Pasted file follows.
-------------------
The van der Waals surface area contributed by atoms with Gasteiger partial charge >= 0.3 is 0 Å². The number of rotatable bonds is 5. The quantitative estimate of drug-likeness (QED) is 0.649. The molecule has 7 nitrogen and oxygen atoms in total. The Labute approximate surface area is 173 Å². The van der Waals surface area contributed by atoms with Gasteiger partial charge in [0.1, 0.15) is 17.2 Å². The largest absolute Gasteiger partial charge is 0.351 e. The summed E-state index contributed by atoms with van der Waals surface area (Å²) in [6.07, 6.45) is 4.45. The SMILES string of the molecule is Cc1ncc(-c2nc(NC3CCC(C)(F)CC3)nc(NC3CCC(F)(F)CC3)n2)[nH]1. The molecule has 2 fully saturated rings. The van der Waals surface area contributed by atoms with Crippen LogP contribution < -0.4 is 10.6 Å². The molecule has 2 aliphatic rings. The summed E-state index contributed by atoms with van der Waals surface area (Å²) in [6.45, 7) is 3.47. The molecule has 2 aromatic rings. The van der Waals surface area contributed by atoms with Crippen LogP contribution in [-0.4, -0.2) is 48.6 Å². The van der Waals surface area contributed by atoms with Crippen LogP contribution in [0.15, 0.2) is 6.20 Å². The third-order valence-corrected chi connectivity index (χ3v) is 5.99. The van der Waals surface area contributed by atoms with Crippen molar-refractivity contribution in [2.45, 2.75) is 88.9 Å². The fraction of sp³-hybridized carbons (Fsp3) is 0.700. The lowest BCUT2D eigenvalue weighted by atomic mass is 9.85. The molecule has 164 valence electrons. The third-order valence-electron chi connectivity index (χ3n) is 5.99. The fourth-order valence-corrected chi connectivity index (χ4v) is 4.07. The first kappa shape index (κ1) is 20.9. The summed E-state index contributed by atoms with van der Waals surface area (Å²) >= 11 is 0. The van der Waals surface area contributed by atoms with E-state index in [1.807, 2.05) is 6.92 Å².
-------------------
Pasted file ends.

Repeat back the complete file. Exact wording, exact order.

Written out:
The van der Waals surface area contributed by atoms with Gasteiger partial charge >= 0.3 is 0 Å². The number of rotatable bonds is 5. The quantitative estimate of drug-likeness (QED) is 0.649. The molecule has 7 nitrogen and oxygen atoms in total. The Labute approximate surface area is 173 Å². The van der Waals surface area contributed by atoms with Gasteiger partial charge in [0.1, 0.15) is 17.2 Å². The largest absolute Gasteiger partial charge is 0.351 e. The summed E-state index contributed by atoms with van der Waals surface area (Å²) in [6.07, 6.45) is 4.45. The SMILES string of the molecule is Cc1ncc(-c2nc(NC3CCC(C)(F)CC3)nc(NC3CCC(F)(F)CC3)n2)[nH]1. The molecule has 2 fully saturated rings. The van der Waals surface area contributed by atoms with Crippen LogP contribution < -0.4 is 10.6 Å². The molecule has 2 aliphatic rings. The summed E-state index contributed by atoms with van der Waals surface area (Å²) in [6.45, 7) is 3.47. The molecule has 2 aromatic rings. The van der Waals surface area contributed by atoms with Crippen LogP contribution in [-0.4, -0.2) is 48.6 Å². The van der Waals surface area contributed by atoms with Crippen LogP contribution in [0.15, 0.2) is 6.20 Å². The third-order valence-corrected chi connectivity index (χ3v) is 5.99. The van der Waals surface area contributed by atoms with Crippen molar-refractivity contribution in [2.45, 2.75) is 88.9 Å². The fraction of sp³-hybridized carbons (Fsp3) is 0.700. The lowest BCUT2D eigenvalue weighted by atomic mass is 9.85. The molecule has 164 valence electrons. The third-order valence-electron chi connectivity index (χ3n) is 5.99. The fourth-order valence-corrected chi connectivity index (χ4v) is 4.07. The first kappa shape index (κ1) is 20.9. The summed E-state index contributed by atoms with van der Waals surface area (Å²) >= 11 is 0. The van der Waals surface area contributed by atoms with E-state index in [1.807, 2.05) is 6.92 Å².